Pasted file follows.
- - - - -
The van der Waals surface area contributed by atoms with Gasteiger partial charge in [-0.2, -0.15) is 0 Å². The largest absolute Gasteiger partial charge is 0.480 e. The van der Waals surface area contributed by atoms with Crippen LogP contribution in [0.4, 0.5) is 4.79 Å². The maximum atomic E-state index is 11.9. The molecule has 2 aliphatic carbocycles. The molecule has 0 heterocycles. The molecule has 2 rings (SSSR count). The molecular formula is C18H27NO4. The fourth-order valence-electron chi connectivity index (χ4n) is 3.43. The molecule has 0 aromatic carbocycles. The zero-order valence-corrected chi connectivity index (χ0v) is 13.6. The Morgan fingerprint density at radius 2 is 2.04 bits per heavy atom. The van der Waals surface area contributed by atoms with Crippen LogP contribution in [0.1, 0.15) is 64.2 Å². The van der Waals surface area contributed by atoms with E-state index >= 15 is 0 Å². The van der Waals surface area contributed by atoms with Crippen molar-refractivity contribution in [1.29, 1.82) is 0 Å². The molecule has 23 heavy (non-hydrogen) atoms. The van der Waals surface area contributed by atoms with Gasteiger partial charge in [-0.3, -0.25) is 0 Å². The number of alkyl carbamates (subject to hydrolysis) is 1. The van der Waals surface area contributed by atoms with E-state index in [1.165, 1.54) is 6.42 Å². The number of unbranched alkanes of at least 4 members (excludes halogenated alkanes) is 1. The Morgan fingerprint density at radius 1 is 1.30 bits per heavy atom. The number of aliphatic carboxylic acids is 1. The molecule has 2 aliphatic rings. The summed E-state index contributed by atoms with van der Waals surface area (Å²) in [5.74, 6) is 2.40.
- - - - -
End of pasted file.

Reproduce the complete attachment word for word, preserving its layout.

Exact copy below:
The van der Waals surface area contributed by atoms with Gasteiger partial charge in [-0.2, -0.15) is 0 Å². The largest absolute Gasteiger partial charge is 0.480 e. The van der Waals surface area contributed by atoms with Crippen LogP contribution in [0.4, 0.5) is 4.79 Å². The maximum atomic E-state index is 11.9. The molecule has 2 aliphatic carbocycles. The molecule has 0 heterocycles. The molecule has 2 rings (SSSR count). The molecular formula is C18H27NO4. The fourth-order valence-electron chi connectivity index (χ4n) is 3.43. The molecule has 0 aromatic carbocycles. The zero-order valence-corrected chi connectivity index (χ0v) is 13.6. The Morgan fingerprint density at radius 2 is 2.04 bits per heavy atom. The van der Waals surface area contributed by atoms with Crippen LogP contribution in [0.1, 0.15) is 64.2 Å². The van der Waals surface area contributed by atoms with E-state index >= 15 is 0 Å². The van der Waals surface area contributed by atoms with Crippen molar-refractivity contribution in [1.29, 1.82) is 0 Å². The molecule has 23 heavy (non-hydrogen) atoms. The van der Waals surface area contributed by atoms with Gasteiger partial charge in [-0.3, -0.25) is 0 Å². The number of alkyl carbamates (subject to hydrolysis) is 1. The van der Waals surface area contributed by atoms with E-state index in [1.165, 1.54) is 6.42 Å². The number of unbranched alkanes of at least 4 members (excludes halogenated alkanes) is 1. The Morgan fingerprint density at radius 1 is 1.30 bits per heavy atom. The number of aliphatic carboxylic acids is 1. The molecule has 2 aliphatic rings. The summed E-state index contributed by atoms with van der Waals surface area (Å²) in [5.74, 6) is 2.40.